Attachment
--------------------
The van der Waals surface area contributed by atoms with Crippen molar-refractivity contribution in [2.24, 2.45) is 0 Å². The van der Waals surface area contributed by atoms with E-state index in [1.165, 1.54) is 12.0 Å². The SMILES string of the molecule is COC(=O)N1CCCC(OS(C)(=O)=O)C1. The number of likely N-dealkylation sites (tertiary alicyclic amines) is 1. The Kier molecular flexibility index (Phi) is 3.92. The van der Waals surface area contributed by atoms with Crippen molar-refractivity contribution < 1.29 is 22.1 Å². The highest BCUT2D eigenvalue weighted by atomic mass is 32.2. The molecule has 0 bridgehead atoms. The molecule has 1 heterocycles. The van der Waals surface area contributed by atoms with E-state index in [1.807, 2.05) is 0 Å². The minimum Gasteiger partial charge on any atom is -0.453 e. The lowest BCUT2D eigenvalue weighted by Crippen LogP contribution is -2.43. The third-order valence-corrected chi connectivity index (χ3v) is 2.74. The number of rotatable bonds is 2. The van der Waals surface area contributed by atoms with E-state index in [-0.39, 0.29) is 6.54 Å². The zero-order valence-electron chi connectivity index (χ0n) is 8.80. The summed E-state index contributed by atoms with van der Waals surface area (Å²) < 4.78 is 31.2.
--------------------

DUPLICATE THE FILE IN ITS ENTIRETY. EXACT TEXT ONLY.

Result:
The van der Waals surface area contributed by atoms with Crippen molar-refractivity contribution in [2.24, 2.45) is 0 Å². The van der Waals surface area contributed by atoms with E-state index in [1.165, 1.54) is 12.0 Å². The SMILES string of the molecule is COC(=O)N1CCCC(OS(C)(=O)=O)C1. The number of likely N-dealkylation sites (tertiary alicyclic amines) is 1. The Kier molecular flexibility index (Phi) is 3.92. The van der Waals surface area contributed by atoms with Crippen molar-refractivity contribution < 1.29 is 22.1 Å². The highest BCUT2D eigenvalue weighted by atomic mass is 32.2. The molecule has 0 bridgehead atoms. The molecule has 1 heterocycles. The van der Waals surface area contributed by atoms with E-state index in [1.807, 2.05) is 0 Å². The minimum Gasteiger partial charge on any atom is -0.453 e. The lowest BCUT2D eigenvalue weighted by Crippen LogP contribution is -2.43. The third-order valence-corrected chi connectivity index (χ3v) is 2.74. The number of rotatable bonds is 2. The van der Waals surface area contributed by atoms with E-state index in [-0.39, 0.29) is 6.54 Å². The zero-order valence-electron chi connectivity index (χ0n) is 8.80. The summed E-state index contributed by atoms with van der Waals surface area (Å²) < 4.78 is 31.2.